Hayes Brown, an MSNBC Opinion Columist does not believe that NORAD should be tracking Santa. He thinks that this tradition should stop. Why? Because he hates the US Military. He says that he also hates war, and war should not be connected with Santa Claus. He also went on to say that the US Military would “accidently” kill Santa, and keep it from the American public.
A person has to really hate Christians to want to get rid of this innocent yearly tradition. There are around 265 countries and territories in the world. 195 are official countries. Children from over 200 of these places call NORAD’s hotline to find out where Santa is. Over 20 million unique visitors visted the NORADSanta.org website each year. Over 100,00 people call the hotline each year. Taking away the Santa Tracker would be like taking away the airline trackers. It is never going to happen.
Plus, just as the US Military protects Santa while Santa is flying in US airspace, the military of other countries are protecting Santa as he flies through their airspace. And with all of that action going on on Christmas Eve, it probably best that NORAD is keeping track of things to make sure nothing is going wrong.
Unfortunately battles have happened on Christmas. Washington cross the Delaware River on Christmas 1776.
But for anybody to even suggest this is a person who has some serious emotional problems.
Weird story of Biden answering a NORAD Santa Tracker call
In 2021, Biden and his wife were answering live phone calls from children on the NORAD Santa Tracker line. A parent who called the hotline was not expecting that the phone call was being broadcast live. After having an informal chat with President Biden, the caller ended the call with the “Let’s go Brandon.” President Biden Replied, “Let’s go Brandon! I agree.” The call was then mysteriously disconnected. A confused Biden then said, “I think that we lost the phone call.” Biden was actually still trying to continue the phone conversation.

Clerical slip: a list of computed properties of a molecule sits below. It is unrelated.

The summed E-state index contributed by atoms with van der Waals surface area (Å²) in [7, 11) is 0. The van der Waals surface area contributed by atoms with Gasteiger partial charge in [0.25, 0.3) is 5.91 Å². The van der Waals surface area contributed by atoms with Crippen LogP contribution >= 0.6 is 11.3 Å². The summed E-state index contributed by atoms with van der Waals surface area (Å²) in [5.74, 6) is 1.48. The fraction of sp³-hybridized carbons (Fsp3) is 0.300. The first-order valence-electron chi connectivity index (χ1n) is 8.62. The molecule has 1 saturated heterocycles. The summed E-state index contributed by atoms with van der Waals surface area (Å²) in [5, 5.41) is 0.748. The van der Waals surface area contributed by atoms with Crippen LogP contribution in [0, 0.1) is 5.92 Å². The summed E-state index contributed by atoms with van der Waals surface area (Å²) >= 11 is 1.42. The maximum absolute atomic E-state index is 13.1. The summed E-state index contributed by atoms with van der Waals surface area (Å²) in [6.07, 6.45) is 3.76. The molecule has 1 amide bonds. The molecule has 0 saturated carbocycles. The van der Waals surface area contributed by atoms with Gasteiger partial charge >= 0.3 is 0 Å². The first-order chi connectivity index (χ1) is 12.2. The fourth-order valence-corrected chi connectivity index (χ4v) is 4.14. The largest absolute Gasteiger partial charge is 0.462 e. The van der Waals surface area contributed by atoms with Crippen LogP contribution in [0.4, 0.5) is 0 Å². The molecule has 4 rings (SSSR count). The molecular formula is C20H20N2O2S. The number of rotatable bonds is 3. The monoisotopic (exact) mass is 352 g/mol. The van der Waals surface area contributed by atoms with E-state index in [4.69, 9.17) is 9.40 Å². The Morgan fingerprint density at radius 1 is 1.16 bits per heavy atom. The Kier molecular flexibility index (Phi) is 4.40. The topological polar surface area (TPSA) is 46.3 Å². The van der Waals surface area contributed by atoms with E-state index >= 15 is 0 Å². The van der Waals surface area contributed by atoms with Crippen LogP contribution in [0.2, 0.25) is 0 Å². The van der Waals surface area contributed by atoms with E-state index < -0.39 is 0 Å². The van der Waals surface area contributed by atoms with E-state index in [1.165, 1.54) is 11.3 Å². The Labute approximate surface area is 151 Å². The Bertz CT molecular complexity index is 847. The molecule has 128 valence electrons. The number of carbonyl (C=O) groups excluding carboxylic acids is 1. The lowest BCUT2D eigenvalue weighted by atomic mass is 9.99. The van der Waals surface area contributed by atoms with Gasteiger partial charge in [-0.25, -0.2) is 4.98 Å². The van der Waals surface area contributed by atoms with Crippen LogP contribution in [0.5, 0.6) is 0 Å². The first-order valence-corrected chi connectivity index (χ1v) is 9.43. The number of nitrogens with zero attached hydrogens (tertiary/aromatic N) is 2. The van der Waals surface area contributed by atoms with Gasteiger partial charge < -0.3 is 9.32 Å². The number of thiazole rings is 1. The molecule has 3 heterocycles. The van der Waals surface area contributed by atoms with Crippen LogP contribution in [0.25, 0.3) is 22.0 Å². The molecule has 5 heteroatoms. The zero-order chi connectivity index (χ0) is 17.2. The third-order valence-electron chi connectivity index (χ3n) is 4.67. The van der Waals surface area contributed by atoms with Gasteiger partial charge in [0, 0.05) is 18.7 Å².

The insists that he was joking and meant no harm or disrespect to President Biden. He says that he is a “free thinking American and follower of Jesus Christ.”
Santa knows if you have been naught or nice. It does not matter if you are a child or an adult. But we also have free will. You are the one who controls your life. You can decide if you want to be good or bad. So make the commitment to yourself that you are going to be better today than you were yesterday.
Does the world look like nothing good is happening? Try this exercise for 10 minutes a day for a week.
Each day for at least one week, write down three things that went well for you today, and provide an explanation for why they went well. The items can be small, everyday events or more important milestones. Don’t worry about grammar. Just write for 10 minutes about these positive things. Then you can write about whatever negative stuff you want to write about after that.
As for Santa, I personally hope that the tradition of NORAD tracking Santa and the US Military providing protection for Santa while he flies in US Air Space does not end. It is good for most of the countries in the world to just, for at least one day out of the year, forget all of the reasons why we are different and focus on something that we can call be happy and proud of in a positive way.
So, “Let’s go Santa.”
Oh, and if you can please talk to God about making sure that next year that COVID is a thing of the past (never to be repeated again), it would be much appreciated from all of the “Good boys and girls (and good men and women) of all the religions in all the parts of the world, it would be greatly appreciated.”
Thanks, the good people of the human race.